Pollstar recently received a phone call from a talent buyer insisting we consider
“Oh, I can do this!” Church answered. “Artists and promoters come up to me all the time and say, ‘Man, there’s something weird going on here.’ I get ‘weird’ a lot.”
According to Church, there’s plenty weird going on. For instance, Church doesn’t have country fans.
“Country music fans will like anybody who’s in the Top 10 at the time,” he said. “I think a lot of promoters are expecting to see a regular country show where people come and stand there and clap, mostly at the big hit. Sometimes they’ll leave after the big hit. Not the case with us. It wouldn’t really matter if we played the big hits one, two and three. As a matter of fact, two of our hits are in our first five songs. It’s almost like, I guess, Springsteen back in the day, when he was playing the Jersey area and, to some extent, Seger.”
That wasn’t the only time Bruce Springsteen came up. Church referenced The Boss as a guideline for his show. He’s not one to stand there, hold a guitar and wiggle a kneecap.
“I usually get drenched in sweat. In Charlotte, I had to come off and be packed in ice, and they ran an I.V.,” he said. “I think three nights in a row, the temperature was 100-plus on stage. We have a thermometer and, in Charlotte it was 103; it’s like you go and run for 100 minutes. I read a quote by Springsteen once that if you come off stage and you don’t feel like you’ve run five miles, you didn’t give everything you could.”
What’s also weird is this show and its rabid fanbase happened without radio.
“I’m a very long-term thinking guy,” Church said. “I was never the guy who wanted the big No. 1 smash out of the box that you never recover from. I was always looking 10 years down the line. … I just wanted to make great records.”
Church’s backstory isn’t unique. He slogged it out in North Carolina clubs before getting a publishing deal in Nashville in the early part of this decade. He did his showcases, Capitol Records took him under its wing, and he got an agent in Jay Williams who introduced him to manager John Peets. But that’s where the story takes a turn.
Church came up while the country venue circuit was disappearing. In its void, few country artists were willing to play rock clubs at much lower guarantees, according to Williams. Church and his band stepped right in.
“He takes a rock attitude to a country show,” Williams said, adding that the band is close-knit and has no turnover, making Church more of a frontman than a star with hired guns. “I’ve taken friends who’ve sworn they don’t like country music and they leave huge Eric Church fans. It’s been pretty remarkable to see him go into rooms that don’t traditionally do country music and bring the crowd. It’s a young, very aggressive audience.”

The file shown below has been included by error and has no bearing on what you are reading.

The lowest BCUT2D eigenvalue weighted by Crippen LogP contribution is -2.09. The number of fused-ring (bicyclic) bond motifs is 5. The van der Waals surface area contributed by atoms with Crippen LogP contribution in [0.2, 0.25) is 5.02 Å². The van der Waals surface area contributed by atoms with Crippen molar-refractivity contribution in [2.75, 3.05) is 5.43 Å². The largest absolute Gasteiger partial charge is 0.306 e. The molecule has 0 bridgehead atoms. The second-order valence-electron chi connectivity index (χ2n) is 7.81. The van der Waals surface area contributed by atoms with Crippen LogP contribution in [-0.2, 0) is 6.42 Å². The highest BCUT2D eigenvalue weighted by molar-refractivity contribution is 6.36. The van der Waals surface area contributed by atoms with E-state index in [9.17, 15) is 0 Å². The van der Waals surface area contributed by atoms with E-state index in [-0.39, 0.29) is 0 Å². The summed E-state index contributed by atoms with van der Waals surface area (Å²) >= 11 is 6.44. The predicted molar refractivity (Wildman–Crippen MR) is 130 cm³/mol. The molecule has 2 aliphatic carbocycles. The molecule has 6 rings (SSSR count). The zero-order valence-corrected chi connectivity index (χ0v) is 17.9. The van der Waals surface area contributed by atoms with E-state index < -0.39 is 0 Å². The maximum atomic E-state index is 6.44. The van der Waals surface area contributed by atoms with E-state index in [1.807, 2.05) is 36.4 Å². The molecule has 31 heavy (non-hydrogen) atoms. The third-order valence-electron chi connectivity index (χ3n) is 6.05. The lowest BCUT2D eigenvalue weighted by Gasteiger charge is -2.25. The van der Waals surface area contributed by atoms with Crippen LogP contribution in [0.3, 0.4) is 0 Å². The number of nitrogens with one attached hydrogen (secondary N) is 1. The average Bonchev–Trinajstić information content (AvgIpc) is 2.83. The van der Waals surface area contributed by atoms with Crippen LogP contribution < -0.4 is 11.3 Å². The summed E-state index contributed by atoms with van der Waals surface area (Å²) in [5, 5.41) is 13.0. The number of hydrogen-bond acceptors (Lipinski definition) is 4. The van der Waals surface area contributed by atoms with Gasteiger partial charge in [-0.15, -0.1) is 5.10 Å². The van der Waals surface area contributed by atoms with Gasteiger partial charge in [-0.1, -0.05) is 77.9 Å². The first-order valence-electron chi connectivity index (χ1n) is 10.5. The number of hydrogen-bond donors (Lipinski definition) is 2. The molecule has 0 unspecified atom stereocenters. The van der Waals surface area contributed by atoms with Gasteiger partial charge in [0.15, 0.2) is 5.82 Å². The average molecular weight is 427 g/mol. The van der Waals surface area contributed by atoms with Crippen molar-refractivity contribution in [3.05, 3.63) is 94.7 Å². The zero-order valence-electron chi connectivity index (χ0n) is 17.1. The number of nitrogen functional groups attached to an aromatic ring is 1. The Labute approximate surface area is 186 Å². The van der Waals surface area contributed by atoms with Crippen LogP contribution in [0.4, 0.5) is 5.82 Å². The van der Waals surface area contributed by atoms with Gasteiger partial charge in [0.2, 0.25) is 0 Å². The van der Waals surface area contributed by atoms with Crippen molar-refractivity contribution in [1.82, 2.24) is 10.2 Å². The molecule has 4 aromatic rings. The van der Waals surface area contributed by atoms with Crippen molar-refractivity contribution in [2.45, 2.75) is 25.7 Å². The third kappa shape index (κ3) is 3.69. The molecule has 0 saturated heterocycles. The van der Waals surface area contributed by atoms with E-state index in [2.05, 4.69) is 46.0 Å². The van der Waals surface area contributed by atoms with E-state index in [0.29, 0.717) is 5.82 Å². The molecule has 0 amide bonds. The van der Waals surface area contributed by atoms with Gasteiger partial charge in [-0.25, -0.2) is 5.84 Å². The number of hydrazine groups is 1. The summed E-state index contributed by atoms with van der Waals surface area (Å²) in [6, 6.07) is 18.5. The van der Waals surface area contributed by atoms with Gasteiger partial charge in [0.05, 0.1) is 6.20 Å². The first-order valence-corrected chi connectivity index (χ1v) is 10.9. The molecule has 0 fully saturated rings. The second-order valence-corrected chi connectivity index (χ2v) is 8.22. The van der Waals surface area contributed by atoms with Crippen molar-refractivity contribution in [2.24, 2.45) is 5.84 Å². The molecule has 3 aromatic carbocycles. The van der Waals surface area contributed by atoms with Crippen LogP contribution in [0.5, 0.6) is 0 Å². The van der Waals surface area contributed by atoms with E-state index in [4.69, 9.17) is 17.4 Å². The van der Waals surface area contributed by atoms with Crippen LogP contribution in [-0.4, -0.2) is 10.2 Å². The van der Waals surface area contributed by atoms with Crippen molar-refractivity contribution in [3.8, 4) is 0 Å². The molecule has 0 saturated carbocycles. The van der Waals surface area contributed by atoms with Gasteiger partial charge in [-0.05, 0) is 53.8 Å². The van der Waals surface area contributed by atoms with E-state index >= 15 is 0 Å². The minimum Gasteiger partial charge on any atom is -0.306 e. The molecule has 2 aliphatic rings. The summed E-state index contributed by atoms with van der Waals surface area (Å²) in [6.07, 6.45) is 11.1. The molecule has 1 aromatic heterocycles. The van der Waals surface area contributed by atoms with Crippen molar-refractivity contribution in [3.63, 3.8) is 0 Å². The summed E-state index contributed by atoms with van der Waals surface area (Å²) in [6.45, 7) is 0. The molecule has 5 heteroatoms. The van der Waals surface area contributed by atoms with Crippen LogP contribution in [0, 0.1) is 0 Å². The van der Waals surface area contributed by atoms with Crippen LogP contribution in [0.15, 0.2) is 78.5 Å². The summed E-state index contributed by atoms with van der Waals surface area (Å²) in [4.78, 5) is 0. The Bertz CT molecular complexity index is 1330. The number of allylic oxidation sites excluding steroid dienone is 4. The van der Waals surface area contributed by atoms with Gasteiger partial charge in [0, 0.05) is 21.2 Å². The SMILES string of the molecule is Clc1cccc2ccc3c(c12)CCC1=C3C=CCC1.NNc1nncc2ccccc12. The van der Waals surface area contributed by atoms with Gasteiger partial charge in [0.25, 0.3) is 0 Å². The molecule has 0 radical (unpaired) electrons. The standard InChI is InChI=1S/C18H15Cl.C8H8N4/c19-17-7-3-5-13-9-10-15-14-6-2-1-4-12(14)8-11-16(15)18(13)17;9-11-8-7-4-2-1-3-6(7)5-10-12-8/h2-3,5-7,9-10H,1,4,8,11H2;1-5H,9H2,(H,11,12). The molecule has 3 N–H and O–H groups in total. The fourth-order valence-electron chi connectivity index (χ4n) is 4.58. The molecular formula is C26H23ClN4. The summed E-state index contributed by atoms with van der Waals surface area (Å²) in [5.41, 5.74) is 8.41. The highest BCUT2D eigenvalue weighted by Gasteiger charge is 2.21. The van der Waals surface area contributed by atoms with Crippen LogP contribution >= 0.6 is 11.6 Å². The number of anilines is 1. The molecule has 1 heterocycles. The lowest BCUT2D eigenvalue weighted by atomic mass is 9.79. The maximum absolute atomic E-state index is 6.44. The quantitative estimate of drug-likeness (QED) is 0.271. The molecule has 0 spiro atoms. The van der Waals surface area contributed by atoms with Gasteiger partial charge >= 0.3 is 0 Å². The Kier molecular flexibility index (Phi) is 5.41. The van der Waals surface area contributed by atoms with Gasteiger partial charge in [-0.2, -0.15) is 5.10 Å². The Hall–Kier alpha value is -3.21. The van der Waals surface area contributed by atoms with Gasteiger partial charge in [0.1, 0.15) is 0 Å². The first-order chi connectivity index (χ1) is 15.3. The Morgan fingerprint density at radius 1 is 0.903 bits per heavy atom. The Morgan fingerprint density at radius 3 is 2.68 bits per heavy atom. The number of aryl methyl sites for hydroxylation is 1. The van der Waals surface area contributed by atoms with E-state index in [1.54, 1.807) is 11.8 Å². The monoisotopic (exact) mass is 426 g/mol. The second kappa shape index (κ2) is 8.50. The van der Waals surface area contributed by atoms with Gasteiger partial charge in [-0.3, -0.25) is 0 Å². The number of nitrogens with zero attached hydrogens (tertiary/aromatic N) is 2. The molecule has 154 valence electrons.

Church can go into Tuscaloosa and Starkville on Monday and Tuesday nights and pack theatre-sized venues, Williams said. Church just broke the bar and attendance records at the Dallas Bull near Tampa on a weekend night. The high-energy shows have turned into events, with tailgating. Audience size doubles each return.
“The people who were coming to the show were running out and telling five people,” Church said. “We’ve never had a Top 10 hit but, if you come to one of our shows, I dare you to figure out what the hits are. My sound guy’s biggest complaint right now is that he can’t get us over the crowd. There’s beers in the air, it’s rowdy and it’s as much about being a part of the show as it is seeing a show.”
In fact, the merch table has a T-shirt with a skull and crossbones on it and reads “I Survived Eric Church Live.” According to the musician, that shirt is bought eight times out of 10 by his many devoted fans.
“We call them the Church Choir,” Church said. “I’ve had them travel over 1,000 miles in a car. We played in Oregon last year and had some people turn up from Arkansas because we weren’t coming back anywhere on the East Coast. They had four days off. I actually did the math and it was just about drive nonstop to the show in Oregon, see the show, sleep three hours and drive nonstop to make it to work the next Monday.”
That’s not unusual.
“A lot of the Choir will get flights from California or Washington for certain shows in North Carolina,” he said. “They’ll have their own reunion shows every year and they’ll coordinate it on the Web site. They’ll get together, stay in the same hotel, they’ll have a party and none of this has to do with me. I don’t help them plan it; I don’t even show up and take a picture with them. They’ll do it on their own and travel to where I’m from to do that every year.”
Church wrapped up the interview to head off to his first vacation in a long time, even if it’s short.
“Normally, every night it takes two or three Advil to get me in and out of bed,” he said. “So I’m going to take about a week off, recharge and hit it again.”